Palm oil ban on the ropes as Commission weighs options

(EurActiv, 19 Nov 2018) Under the EU’s new renewable energy rules, the European Commission has to define criteria that are meant to curb the use of the most climate-damaging biofuels. A new study warns that if handled incorrectly, the use of fuels like palm oil will increase instead of being phased out.

Under the revision of the Renewable Energy Directive (RED II), due to enter into force by the end of the year, renewable energy must fuel at least 14% of transport by 2030, with sustainable biofuels set to play an important role.

Member states can keep using food-based biofuels to meet their transport targets but their contribution will be limited to no more than the amount of biofuels they were using in 2020 – a maximum of 7%.

The rest will need to be met with electricity, green hydrogen or advanced biofuels, which are not made from food crops.

Biofuels judged to be unsustainable will eventually be phased out by 2030, according to the new rules, which received the final green light by the European Parliament last week.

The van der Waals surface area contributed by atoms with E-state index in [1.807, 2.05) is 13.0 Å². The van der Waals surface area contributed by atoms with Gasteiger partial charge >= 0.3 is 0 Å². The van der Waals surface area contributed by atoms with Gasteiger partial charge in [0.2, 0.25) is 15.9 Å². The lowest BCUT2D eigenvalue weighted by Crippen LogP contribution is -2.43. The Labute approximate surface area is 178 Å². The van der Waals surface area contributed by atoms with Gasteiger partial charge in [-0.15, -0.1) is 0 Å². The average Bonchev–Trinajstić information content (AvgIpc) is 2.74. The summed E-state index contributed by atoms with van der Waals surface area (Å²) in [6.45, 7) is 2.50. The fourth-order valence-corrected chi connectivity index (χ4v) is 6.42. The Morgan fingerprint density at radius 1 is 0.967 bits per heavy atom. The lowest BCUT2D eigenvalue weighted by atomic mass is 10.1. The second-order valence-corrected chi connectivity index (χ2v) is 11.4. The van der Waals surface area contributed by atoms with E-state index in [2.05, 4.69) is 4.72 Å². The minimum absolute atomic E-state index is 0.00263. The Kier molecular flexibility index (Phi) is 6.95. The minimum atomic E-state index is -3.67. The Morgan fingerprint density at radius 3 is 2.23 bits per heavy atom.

But the food-based biofuel case is not as simple as it sounds, because the Commission is yet to define which crops pose a “high indirect land use change risk” and which only pose a “low risk”. This replaced more explicit language that referred directly to palm oil in the original legislation draft.

Indirect land-use change (ILUC) most commonly applies when agricultural production expands due to increased demand for feedstocks, often exacerbating the impact on the climate that cleaner biofuels are supposed to reduce.

Feedstocks that are a lower risk of causing ILUC will be exempt from the RED II limitation and the Commission is obliged to come out with a delegated act clarifying the issue by February. On Monday (19 November), it hosted a stakeholder event to gather input.

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EurActiv, 19 Nov 2018: Palm oil ban on the ropes as Commission weighs options